By JOSEPH G. LARIOSA
(© 2017 Journal GlobaLinks)
CHICAGO (JGL) – When Pope Francis called him and “asked me to be the 10th Bishop of Salt Lake City” in Utah, Filipino Auxiliary Bishop Oscar
Solis of Los Angeles, California said he was “surprised and shocked.”
According to Intermountain Catholic, a newspaper of the Roman Catholic Diocese of Salt Lake City, when the call was made, the 63-year-old Bishop Solis told a press conference “the call came out of nowhere, he said, his first response was, “Am I in trouble?”
Bishop Solis said he only settled down after getting assurance from the apostolic nuncio to the United States, Archbishop Christophe (without “r” at the end) Pierre, that he (Archbishop Pierre) was on the other end of the line.
Solis made history when he became the first Philippine-born bishop to be assigned to a diocese in the U.S. Oscar Azarcon Solis, whose appointment as bishop of Salt Lake City, was announced on Jan. 10, 2017, was born on Oct. 13, 1953 in San Jose City, Nueva Ecija in the Philippines to parents, Anselmo de la Fuente Solis, and Antonia Ortega Azarcon, who are now both deceased.
Bishop Solis has two sisters, Celia S. Tapia and Maria Socorro S. Pacubas, and a brother, the Rev. Ronald A. Solis (Opus Dei). His three other siblings are also deceased.
According to the website of the United States Conference of Catholic Bishops, there are 160 Diocesan Bishops and 75 Auxiliary Bishops in the U.S. Five of these dioceses, including Salt Lake City, are vacant.
When the call was made, Solis was auxiliary bishop for the San Pedro Region of the Archdiocese of Los Angeles, which has the largest Filipino Catholic population in the country. Previously he served as the archdiocese’s Vicar for Ethnic Ministry and Director of the Office of Justice and Peace.
An auxiliary bishop is appointed to assist a diocesan bishop. Whether in a diocese or in an archdiocese, his title is bishop.
A bishop is usually chosen from three candidates called – terna – based on all materials collected and reviewed by the nuncio and a report (approximately 20 pages) with the nuncio’s preference and forwarded to the Congregation for Bishops in Rome for consideration.
MOVES TO METROPOLITAN ARCHDIOCESE OF SAN FRANCISCO
With his designation as Bishop of Salt Lake City, which includes the entire state of Utah, he leaves the Archdiocese of Los Angeles and becomes a suffragan (assistant) of the Metropolitan Archdiocese of San Francisco, which has jurisdiction over such other diocesesas Honolulu, Las Vegas, Oakland, Reno, Sacramento, San Jose, Santa Rosa and Stockton. The Metropolitan of San Francisco is headed by Archbishop Salvatore Cordileone.
Utah has a population of 2.9-M, placing the Catholic population in that state at 10 percent or 295,000 as of 2015, according to the website of the Diocese of Salt Lake City.
The Diocese of Salt Lake City became vacant since 2015 or 20 months ago when then 9th Bishop John Charles Wester was appointed Archbishop of Santa Fe, New Mexico.
“The wait has been worth it,” said Monsignor Colin F. Bircumshaw, diocesan administrator, at the Jan. 10 press conference introducing the bishop to Utah.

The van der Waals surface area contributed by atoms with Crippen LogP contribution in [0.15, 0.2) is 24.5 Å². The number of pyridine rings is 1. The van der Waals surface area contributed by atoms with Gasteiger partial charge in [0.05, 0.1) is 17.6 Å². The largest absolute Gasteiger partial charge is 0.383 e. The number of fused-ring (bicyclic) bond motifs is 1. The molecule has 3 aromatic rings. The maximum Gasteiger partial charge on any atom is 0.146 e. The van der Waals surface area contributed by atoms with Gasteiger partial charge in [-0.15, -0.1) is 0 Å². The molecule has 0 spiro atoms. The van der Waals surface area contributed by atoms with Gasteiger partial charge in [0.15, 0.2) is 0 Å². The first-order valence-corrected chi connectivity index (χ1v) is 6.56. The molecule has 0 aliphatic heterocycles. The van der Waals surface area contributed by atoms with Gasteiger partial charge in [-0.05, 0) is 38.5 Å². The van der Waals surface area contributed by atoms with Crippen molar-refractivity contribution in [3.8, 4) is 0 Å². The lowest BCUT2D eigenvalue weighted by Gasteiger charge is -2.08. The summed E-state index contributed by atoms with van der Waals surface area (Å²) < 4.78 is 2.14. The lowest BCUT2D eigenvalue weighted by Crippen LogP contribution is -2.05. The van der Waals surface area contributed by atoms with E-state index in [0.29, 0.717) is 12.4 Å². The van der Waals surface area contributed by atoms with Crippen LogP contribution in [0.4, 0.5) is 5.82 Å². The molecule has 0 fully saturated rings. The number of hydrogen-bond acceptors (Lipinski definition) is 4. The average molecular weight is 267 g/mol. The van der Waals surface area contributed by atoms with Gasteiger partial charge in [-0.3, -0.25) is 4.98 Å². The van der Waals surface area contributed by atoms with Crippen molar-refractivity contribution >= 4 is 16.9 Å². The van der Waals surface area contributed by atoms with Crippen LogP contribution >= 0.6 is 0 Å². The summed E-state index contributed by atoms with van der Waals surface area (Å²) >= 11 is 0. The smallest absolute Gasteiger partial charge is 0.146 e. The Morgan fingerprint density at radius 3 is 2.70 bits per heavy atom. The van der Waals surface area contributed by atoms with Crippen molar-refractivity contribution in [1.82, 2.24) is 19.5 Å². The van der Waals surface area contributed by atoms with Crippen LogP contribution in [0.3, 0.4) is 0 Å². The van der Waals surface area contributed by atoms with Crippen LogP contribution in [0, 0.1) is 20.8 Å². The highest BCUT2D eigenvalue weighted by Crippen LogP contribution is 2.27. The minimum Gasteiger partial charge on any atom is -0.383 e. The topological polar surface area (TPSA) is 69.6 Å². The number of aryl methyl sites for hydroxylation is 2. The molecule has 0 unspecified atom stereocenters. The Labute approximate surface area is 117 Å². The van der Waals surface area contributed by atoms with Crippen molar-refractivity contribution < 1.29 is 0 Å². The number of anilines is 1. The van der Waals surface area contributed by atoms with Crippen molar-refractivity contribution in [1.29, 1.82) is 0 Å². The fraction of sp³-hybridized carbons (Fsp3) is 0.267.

Bishop Solis, the monsignor said, is “joyful, he is experienced, and multi-talented.”
Ordained a priest on April 28, 1979, Solis attended Divine Word Seminary in Tagaytay City in the Philippines. He served in the archdioceses of Manila and Cabanatuan. He also served as associate pastor at St. Rocco’s Church, Union City, NJ and St. Joseph Co-Cathedral, Thibodaux, LA. In 2004, he was ordained auxiliary bishop and was named Episcopal Vicar for the San Pedro Region in 2009.
During the press conference, Bishop Solis spoke in English and in Spanish, and also replied in Filipino to a greeting from a Filipino priest, Father Renato Rodillas of Saint Olaf Parish.
At the press conference, Bishop Solis said he has been working very hard for the last 13 years in Los Angeles – “I would like to emphasize the words ‘very hard,’” he said, to laughter from those in the room, who included not only members of the press but Pastoral Center staff and diocesan priests and deacons – “and lo and behold, I received a very surprising and shocking phone call informing me that Pope Francis was asking me to become the 10th Bishop of Salt Lake City.”
“AM I IN TROUBLE?”
The call came out of nowhere, he said; his first response was, “Am I in trouble?
In response, the apostolic nuncio to the United States, Archbishop Christophe Pierre, who was on the other end of the line, “made me feel at peace,” Bishop Solis said.
Since that call, he has felt many emotions, among them fear of uncertainty and gratitude for God’s blessings, he said.
His visit to Salt Lake for his announcement as bishop was only his second in the Beehive State. In the first, he went to Salt Lake City to officiate a wedding ceremony.
Cardinal Roger Mahony, Archbishop emeritus of Los Angeles, complimented Bishop Solis for his work in the archdiocese. “His personal warmth and pastoral presence captivated everyone, Filipinos and all others alike,” the archbishop emeritus said in a press release. “Fortunately, his new home in Salt Lake City will not hinder in the least his leadership among the Filipino priests, and his energetic commitment to expand all models of ministry for Filipino Catholics everywhere.”
Archbishop José H. Gomez of Los Angeles said in a statement that he will miss Bishop Solis, but could not be happier for him. “I have relied on his good advice and pastoral judgment, and I am inspired by his love and dedication to the people of the San Pedro Pastoral Region and the whole family of God here in the Archdiocese of Los Angeles. We are all going to miss him greatly,” the archbishop said.